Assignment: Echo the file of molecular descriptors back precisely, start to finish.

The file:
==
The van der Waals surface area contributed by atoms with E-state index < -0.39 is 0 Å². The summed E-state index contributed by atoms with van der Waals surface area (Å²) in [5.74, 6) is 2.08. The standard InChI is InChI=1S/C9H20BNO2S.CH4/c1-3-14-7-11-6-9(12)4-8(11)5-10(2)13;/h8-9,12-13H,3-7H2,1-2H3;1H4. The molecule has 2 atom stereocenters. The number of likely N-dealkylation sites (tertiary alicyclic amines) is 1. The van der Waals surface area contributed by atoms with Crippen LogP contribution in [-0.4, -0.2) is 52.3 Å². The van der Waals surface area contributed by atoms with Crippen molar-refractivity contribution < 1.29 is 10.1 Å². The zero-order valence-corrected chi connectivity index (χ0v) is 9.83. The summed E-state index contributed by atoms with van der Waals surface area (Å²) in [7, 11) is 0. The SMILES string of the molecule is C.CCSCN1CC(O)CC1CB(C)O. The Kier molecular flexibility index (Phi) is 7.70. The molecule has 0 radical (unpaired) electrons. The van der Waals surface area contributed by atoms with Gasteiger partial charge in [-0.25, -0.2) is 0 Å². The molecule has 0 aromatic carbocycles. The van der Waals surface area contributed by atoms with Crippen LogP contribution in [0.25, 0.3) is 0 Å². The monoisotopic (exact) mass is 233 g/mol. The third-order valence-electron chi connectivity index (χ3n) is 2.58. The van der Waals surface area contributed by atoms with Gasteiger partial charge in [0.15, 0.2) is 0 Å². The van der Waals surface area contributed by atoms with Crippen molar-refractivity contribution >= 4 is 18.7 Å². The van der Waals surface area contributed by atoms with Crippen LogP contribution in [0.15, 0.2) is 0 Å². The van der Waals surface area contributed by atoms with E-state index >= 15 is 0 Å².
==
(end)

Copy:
The van der Waals surface area contributed by atoms with E-state index < -0.39 is 0 Å². The summed E-state index contributed by atoms with van der Waals surface area (Å²) in [5.74, 6) is 2.08. The standard InChI is InChI=1S/C9H20BNO2S.CH4/c1-3-14-7-11-6-9(12)4-8(11)5-10(2)13;/h8-9,12-13H,3-7H2,1-2H3;1H4. The molecule has 2 atom stereocenters. The number of likely N-dealkylation sites (tertiary alicyclic amines) is 1. The van der Waals surface area contributed by atoms with Crippen LogP contribution in [-0.4, -0.2) is 52.3 Å². The van der Waals surface area contributed by atoms with Crippen molar-refractivity contribution < 1.29 is 10.1 Å². The zero-order valence-corrected chi connectivity index (χ0v) is 9.83. The summed E-state index contributed by atoms with van der Waals surface area (Å²) in [7, 11) is 0. The SMILES string of the molecule is C.CCSCN1CC(O)CC1CB(C)O. The Kier molecular flexibility index (Phi) is 7.70. The molecule has 0 radical (unpaired) electrons. The van der Waals surface area contributed by atoms with Gasteiger partial charge in [-0.25, -0.2) is 0 Å². The molecule has 0 aromatic carbocycles. The van der Waals surface area contributed by atoms with Crippen LogP contribution in [0.25, 0.3) is 0 Å². The monoisotopic (exact) mass is 233 g/mol. The third-order valence-electron chi connectivity index (χ3n) is 2.58. The van der Waals surface area contributed by atoms with Gasteiger partial charge in [0.15, 0.2) is 0 Å². The van der Waals surface area contributed by atoms with Crippen molar-refractivity contribution >= 4 is 18.7 Å². The van der Waals surface area contributed by atoms with Crippen LogP contribution in [0.15, 0.2) is 0 Å². The van der Waals surface area contributed by atoms with E-state index >= 15 is 0 Å².